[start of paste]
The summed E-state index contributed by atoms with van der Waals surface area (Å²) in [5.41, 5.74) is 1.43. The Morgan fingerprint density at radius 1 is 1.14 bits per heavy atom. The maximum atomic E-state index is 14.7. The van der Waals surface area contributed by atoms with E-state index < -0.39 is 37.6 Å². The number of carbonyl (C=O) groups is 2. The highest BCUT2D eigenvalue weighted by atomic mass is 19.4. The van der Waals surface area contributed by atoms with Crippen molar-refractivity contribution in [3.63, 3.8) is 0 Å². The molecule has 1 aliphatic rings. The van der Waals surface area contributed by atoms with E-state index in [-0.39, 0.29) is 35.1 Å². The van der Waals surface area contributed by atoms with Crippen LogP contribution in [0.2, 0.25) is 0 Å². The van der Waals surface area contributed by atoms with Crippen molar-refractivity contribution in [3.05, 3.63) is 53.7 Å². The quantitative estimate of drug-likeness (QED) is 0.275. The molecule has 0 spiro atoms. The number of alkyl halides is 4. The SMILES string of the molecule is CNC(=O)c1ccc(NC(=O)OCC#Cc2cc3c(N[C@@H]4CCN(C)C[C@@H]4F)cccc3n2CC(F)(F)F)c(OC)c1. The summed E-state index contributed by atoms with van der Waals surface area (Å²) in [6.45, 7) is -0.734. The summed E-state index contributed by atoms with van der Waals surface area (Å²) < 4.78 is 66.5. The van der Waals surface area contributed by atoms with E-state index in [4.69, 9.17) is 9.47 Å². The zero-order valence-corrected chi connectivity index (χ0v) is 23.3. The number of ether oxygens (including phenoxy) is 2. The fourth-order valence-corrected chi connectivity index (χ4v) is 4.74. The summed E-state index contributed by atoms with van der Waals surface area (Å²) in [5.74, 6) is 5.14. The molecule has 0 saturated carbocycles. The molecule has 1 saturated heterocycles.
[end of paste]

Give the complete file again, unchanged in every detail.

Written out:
The summed E-state index contributed by atoms with van der Waals surface area (Å²) in [5.41, 5.74) is 1.43. The Morgan fingerprint density at radius 1 is 1.14 bits per heavy atom. The maximum atomic E-state index is 14.7. The van der Waals surface area contributed by atoms with E-state index < -0.39 is 37.6 Å². The number of carbonyl (C=O) groups is 2. The highest BCUT2D eigenvalue weighted by atomic mass is 19.4. The van der Waals surface area contributed by atoms with Crippen molar-refractivity contribution in [3.63, 3.8) is 0 Å². The molecule has 1 aliphatic rings. The van der Waals surface area contributed by atoms with E-state index in [-0.39, 0.29) is 35.1 Å². The van der Waals surface area contributed by atoms with Crippen LogP contribution in [0.2, 0.25) is 0 Å². The van der Waals surface area contributed by atoms with Crippen molar-refractivity contribution in [3.05, 3.63) is 53.7 Å². The quantitative estimate of drug-likeness (QED) is 0.275. The molecule has 0 spiro atoms. The number of alkyl halides is 4. The SMILES string of the molecule is CNC(=O)c1ccc(NC(=O)OCC#Cc2cc3c(N[C@@H]4CCN(C)C[C@@H]4F)cccc3n2CC(F)(F)F)c(OC)c1. The summed E-state index contributed by atoms with van der Waals surface area (Å²) in [6.45, 7) is -0.734. The summed E-state index contributed by atoms with van der Waals surface area (Å²) < 4.78 is 66.5. The van der Waals surface area contributed by atoms with E-state index in [4.69, 9.17) is 9.47 Å². The zero-order valence-corrected chi connectivity index (χ0v) is 23.3. The number of ether oxygens (including phenoxy) is 2. The fourth-order valence-corrected chi connectivity index (χ4v) is 4.74. The summed E-state index contributed by atoms with van der Waals surface area (Å²) in [5.74, 6) is 5.14. The molecule has 0 saturated carbocycles. The molecule has 1 saturated heterocycles.